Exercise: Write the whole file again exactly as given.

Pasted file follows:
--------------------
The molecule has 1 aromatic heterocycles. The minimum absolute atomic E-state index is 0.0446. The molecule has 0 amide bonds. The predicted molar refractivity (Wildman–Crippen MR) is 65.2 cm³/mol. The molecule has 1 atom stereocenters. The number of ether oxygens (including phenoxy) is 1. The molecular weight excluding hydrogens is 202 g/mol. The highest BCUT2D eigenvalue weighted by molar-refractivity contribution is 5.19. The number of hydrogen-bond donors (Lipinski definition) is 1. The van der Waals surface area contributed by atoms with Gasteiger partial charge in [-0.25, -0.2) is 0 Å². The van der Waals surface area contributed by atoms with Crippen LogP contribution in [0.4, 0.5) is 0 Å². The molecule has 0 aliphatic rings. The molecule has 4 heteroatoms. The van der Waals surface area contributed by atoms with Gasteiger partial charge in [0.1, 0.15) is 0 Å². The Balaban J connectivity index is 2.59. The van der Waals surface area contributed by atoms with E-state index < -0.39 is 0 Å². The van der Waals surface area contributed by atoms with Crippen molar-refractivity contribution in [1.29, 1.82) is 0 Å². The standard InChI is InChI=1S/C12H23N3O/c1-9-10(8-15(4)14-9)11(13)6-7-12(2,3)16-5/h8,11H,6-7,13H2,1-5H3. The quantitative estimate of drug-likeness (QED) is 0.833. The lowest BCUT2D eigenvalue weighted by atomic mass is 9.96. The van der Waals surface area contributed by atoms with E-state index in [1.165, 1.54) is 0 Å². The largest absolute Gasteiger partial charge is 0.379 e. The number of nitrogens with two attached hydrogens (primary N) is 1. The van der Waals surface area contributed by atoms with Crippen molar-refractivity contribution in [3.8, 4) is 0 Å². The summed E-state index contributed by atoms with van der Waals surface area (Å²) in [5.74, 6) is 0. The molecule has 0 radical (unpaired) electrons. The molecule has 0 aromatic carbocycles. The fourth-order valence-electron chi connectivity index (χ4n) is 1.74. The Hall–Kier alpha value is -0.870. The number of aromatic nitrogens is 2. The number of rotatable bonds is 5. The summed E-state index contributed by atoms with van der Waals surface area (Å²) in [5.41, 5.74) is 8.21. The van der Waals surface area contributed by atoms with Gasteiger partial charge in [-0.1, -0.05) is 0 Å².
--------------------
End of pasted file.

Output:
The molecule has 1 aromatic heterocycles. The minimum absolute atomic E-state index is 0.0446. The molecule has 0 amide bonds. The predicted molar refractivity (Wildman–Crippen MR) is 65.2 cm³/mol. The molecule has 1 atom stereocenters. The number of ether oxygens (including phenoxy) is 1. The molecular weight excluding hydrogens is 202 g/mol. The highest BCUT2D eigenvalue weighted by molar-refractivity contribution is 5.19. The number of hydrogen-bond donors (Lipinski definition) is 1. The van der Waals surface area contributed by atoms with Gasteiger partial charge in [-0.25, -0.2) is 0 Å². The van der Waals surface area contributed by atoms with Crippen LogP contribution in [0.4, 0.5) is 0 Å². The molecule has 0 aliphatic rings. The molecule has 4 heteroatoms. The van der Waals surface area contributed by atoms with Gasteiger partial charge in [0.1, 0.15) is 0 Å². The Balaban J connectivity index is 2.59. The van der Waals surface area contributed by atoms with E-state index < -0.39 is 0 Å². The van der Waals surface area contributed by atoms with Crippen molar-refractivity contribution in [1.29, 1.82) is 0 Å². The standard InChI is InChI=1S/C12H23N3O/c1-9-10(8-15(4)14-9)11(13)6-7-12(2,3)16-5/h8,11H,6-7,13H2,1-5H3. The quantitative estimate of drug-likeness (QED) is 0.833. The lowest BCUT2D eigenvalue weighted by atomic mass is 9.96. The van der Waals surface area contributed by atoms with E-state index in [1.165, 1.54) is 0 Å². The largest absolute Gasteiger partial charge is 0.379 e. The number of nitrogens with two attached hydrogens (primary N) is 1. The van der Waals surface area contributed by atoms with Crippen molar-refractivity contribution in [3.8, 4) is 0 Å². The summed E-state index contributed by atoms with van der Waals surface area (Å²) in [5.74, 6) is 0. The molecule has 0 radical (unpaired) electrons. The molecule has 0 aromatic carbocycles. The fourth-order valence-electron chi connectivity index (χ4n) is 1.74. The Hall–Kier alpha value is -0.870. The number of aromatic nitrogens is 2. The number of rotatable bonds is 5. The summed E-state index contributed by atoms with van der Waals surface area (Å²) in [5.41, 5.74) is 8.21. The van der Waals surface area contributed by atoms with Gasteiger partial charge in [-0.1, -0.05) is 0 Å².